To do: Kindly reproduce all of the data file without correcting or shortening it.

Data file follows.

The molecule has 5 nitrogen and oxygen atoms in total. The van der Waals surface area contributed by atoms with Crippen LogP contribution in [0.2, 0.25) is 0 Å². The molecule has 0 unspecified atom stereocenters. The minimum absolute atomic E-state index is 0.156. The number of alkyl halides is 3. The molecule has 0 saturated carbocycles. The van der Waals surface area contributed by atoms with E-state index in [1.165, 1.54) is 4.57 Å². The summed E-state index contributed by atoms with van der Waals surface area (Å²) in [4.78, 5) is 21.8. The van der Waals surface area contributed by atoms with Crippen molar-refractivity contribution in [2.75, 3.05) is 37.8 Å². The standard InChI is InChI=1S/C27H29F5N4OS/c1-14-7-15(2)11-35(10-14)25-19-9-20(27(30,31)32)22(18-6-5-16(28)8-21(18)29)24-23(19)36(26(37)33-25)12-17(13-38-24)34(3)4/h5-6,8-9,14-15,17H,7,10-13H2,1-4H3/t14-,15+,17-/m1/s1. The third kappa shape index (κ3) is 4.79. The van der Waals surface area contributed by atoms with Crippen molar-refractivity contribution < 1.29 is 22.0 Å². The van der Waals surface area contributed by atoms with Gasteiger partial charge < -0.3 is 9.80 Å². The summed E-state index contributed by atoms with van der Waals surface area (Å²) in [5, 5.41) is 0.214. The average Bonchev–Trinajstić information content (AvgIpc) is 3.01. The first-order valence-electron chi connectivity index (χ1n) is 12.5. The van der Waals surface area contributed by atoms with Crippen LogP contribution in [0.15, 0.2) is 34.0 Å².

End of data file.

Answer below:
The molecule has 5 nitrogen and oxygen atoms in total. The van der Waals surface area contributed by atoms with Crippen LogP contribution in [0.2, 0.25) is 0 Å². The molecule has 0 unspecified atom stereocenters. The minimum absolute atomic E-state index is 0.156. The number of alkyl halides is 3. The molecule has 0 saturated carbocycles. The van der Waals surface area contributed by atoms with E-state index in [1.165, 1.54) is 4.57 Å². The summed E-state index contributed by atoms with van der Waals surface area (Å²) in [4.78, 5) is 21.8. The van der Waals surface area contributed by atoms with Crippen molar-refractivity contribution in [2.75, 3.05) is 37.8 Å². The standard InChI is InChI=1S/C27H29F5N4OS/c1-14-7-15(2)11-35(10-14)25-19-9-20(27(30,31)32)22(18-6-5-16(28)8-21(18)29)24-23(19)36(26(37)33-25)12-17(13-38-24)34(3)4/h5-6,8-9,14-15,17H,7,10-13H2,1-4H3/t14-,15+,17-/m1/s1. The third kappa shape index (κ3) is 4.79. The van der Waals surface area contributed by atoms with Crippen molar-refractivity contribution < 1.29 is 22.0 Å². The van der Waals surface area contributed by atoms with Gasteiger partial charge < -0.3 is 9.80 Å². The summed E-state index contributed by atoms with van der Waals surface area (Å²) in [5, 5.41) is 0.214. The average Bonchev–Trinajstić information content (AvgIpc) is 3.01. The first-order valence-electron chi connectivity index (χ1n) is 12.5. The van der Waals surface area contributed by atoms with Crippen LogP contribution in [0.15, 0.2) is 34.0 Å².